How military thinking can help business: Part 2

We’ve all been there (and most of us are very much in it now). Life is good, plans have been made and we’re confidently managing the process when Murphy’s Law strikes, and things start to go very wrong. This is the time for clear, effective and rapid thinking. For the military this is an ingrained way of life and the lessons they have learnt and the processes they have created offer valuable guidance for business decision makers.

A massive outside influence like Covid 19 forces businesses to make new types of decisions very quickly. There are some business owners and leaders who will be pushed beyond their comfort or even ability to make those decisions. …

Artwork by Angus Ruddick — Concept Artist

How military thinking can help business: Part 1

“…no plan of operations extends with any certainty beyond the first contact with the main hostile force”

Field Marshal Helmuth Karl Bernhard Graf von Moltke — Chief of Staff of the Prussian General Staff from 1857 to 1871

In these early months of 2020, there are hundreds of thousands of businesses around the world whose planning, operations and very existence have been thrown into doubt. Covid 19 has arrived on the business scene like a rampaging Mongol horde. Business, like the 12th century central Europeans overwhelmed by the Mongols, is struggling to find answers. It is fair to say that Covid 19 has become, to many, very much a ‘main hostile force’ referred to by von Moltke. Businesses are now in a war situation.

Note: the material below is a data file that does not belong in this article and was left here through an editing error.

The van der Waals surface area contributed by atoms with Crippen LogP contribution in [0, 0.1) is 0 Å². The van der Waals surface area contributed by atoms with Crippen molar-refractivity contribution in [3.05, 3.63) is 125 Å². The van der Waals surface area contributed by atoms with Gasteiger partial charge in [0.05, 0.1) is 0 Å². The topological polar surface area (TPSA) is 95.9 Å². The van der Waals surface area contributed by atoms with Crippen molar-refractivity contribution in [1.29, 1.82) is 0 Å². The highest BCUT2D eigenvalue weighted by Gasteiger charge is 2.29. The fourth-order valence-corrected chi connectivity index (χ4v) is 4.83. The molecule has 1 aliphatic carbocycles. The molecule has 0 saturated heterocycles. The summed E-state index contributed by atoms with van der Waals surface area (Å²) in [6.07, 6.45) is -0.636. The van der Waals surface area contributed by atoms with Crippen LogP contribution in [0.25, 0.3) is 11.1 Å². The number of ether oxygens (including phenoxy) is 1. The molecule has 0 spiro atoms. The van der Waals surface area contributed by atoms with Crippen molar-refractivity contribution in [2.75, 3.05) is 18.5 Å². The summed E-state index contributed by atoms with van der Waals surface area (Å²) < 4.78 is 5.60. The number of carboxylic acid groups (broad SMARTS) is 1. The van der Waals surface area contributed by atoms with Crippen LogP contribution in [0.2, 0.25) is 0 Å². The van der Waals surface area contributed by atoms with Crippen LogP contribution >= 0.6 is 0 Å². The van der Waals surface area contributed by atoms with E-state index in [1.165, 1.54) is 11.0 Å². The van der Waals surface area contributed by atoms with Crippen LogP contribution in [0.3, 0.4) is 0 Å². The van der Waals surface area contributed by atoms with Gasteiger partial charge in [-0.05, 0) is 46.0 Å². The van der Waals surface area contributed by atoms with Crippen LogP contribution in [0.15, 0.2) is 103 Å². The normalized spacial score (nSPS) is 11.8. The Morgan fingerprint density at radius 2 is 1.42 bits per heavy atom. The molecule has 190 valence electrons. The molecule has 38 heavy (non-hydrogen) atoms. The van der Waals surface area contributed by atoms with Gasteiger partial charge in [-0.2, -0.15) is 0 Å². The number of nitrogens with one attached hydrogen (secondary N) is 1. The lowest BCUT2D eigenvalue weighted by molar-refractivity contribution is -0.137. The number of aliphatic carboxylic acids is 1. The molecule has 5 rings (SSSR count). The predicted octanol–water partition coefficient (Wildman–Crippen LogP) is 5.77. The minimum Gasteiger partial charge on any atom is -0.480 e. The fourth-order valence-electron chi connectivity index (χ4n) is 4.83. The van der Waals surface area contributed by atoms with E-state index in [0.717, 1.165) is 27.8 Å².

This article aims to show how certain elements of military thinking might help business leaders create new ways of responding to this global and entirely unexpected crisis.

I’m looking at a military approach because there is much to be learned from military strategy and thinking. Western military strategists have been honing their thinking for at least 300 years. In fact, many of those strategists relied on much older models. They referenced — and continue to reference — figures like Sun Tzu (~500 BC) and Ghengis Khan (1162 -1227). …


Graham Ruddick

Thought leader in digital transformation, community & strategy. Ex Reed, Trinity, Emap, Centaur.

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